The Culture and Discourse of Climate Skepticism
Andrew John Hoffman
University of Michigan - Stephen M. Ross School of Business and the School of Natural Resources & Environment
November 1, 2010
Strategic Organization, Vol. 9, No. 1, pp. 77-84, 2011
Ross School of Business Paper No. 1152
Working paper abstract (100-250 words): While the scientific, technical and policy components of the climate change issue are of critical importance, climate change is also a cultural issue. More importantly, it is a highly contested cultural issue in which competing movements engage in discursive debates – or framing battles – over the interpretation of the problem and the necessity of solutions. This dimension of the issue is overlooked because social scientists who can identify and analyze it have been notably absent from the public debate. Even more surprising, they have largely neglected to attend to the issue even within their own academic realms. In fact, our social science discipline either takes a relatively dismissive attitude toward those who challenge the scientific view that climate change is real – dubbed “climate skeptics” – or subscribes to them sinister motives and neglects their beliefs altogether. In this essay, I argue that this neglect is a problem and highlight how researchers can advance their scholarship and social relevance by studying the ongoing debate over climate change.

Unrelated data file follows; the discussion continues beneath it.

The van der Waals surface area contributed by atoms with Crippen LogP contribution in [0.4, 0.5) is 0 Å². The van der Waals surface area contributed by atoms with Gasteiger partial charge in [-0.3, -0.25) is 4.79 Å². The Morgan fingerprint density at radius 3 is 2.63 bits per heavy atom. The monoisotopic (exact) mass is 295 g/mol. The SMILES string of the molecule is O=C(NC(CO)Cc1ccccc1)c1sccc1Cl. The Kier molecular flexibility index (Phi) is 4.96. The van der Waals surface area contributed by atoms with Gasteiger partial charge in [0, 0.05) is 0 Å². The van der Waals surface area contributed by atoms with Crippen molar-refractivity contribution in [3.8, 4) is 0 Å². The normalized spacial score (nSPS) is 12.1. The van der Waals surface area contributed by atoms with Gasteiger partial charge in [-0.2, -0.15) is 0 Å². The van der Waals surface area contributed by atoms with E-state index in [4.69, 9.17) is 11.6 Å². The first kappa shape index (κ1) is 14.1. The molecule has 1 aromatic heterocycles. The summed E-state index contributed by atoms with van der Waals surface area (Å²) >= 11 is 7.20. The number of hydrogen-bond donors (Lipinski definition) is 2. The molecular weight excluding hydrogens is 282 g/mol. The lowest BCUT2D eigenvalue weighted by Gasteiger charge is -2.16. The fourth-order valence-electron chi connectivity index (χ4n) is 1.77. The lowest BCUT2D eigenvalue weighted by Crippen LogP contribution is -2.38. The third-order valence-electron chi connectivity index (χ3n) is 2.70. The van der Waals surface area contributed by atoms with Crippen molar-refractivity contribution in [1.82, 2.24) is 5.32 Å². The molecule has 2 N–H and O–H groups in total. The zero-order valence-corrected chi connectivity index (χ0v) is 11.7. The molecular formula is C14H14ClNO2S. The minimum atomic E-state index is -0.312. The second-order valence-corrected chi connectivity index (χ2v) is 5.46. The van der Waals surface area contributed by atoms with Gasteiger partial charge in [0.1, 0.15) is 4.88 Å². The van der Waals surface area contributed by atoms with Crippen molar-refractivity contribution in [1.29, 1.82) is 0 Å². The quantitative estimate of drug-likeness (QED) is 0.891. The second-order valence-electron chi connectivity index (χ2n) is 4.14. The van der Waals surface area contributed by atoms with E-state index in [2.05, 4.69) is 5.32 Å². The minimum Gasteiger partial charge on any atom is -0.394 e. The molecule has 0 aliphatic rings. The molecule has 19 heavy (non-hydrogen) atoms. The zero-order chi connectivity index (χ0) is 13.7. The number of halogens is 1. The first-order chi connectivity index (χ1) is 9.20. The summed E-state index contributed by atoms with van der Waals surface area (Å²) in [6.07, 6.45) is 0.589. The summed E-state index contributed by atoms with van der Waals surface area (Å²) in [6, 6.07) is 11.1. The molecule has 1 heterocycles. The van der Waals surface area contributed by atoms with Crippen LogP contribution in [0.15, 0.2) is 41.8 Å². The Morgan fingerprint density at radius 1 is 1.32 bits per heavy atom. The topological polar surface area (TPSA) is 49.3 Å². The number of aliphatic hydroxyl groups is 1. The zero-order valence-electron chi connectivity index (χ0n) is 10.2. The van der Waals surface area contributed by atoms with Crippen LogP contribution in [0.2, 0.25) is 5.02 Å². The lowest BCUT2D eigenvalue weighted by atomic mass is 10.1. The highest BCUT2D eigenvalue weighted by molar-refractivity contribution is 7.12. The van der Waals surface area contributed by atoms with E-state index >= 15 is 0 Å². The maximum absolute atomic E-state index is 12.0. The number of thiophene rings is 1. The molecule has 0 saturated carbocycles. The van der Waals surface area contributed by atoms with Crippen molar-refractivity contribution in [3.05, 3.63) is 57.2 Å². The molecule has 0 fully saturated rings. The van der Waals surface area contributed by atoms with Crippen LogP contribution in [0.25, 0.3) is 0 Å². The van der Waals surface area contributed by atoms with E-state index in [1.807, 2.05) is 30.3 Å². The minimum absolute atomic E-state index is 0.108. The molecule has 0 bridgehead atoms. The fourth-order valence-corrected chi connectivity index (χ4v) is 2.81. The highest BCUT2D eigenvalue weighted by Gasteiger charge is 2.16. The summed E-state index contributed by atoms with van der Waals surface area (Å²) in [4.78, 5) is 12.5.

Number of Pages in PDF File: 11
Keywords: culture, framing, institutional logics, climate skepticismAccepted Paper Series
Date posted: November 25, 2010 ; Last revised: June 21, 2011
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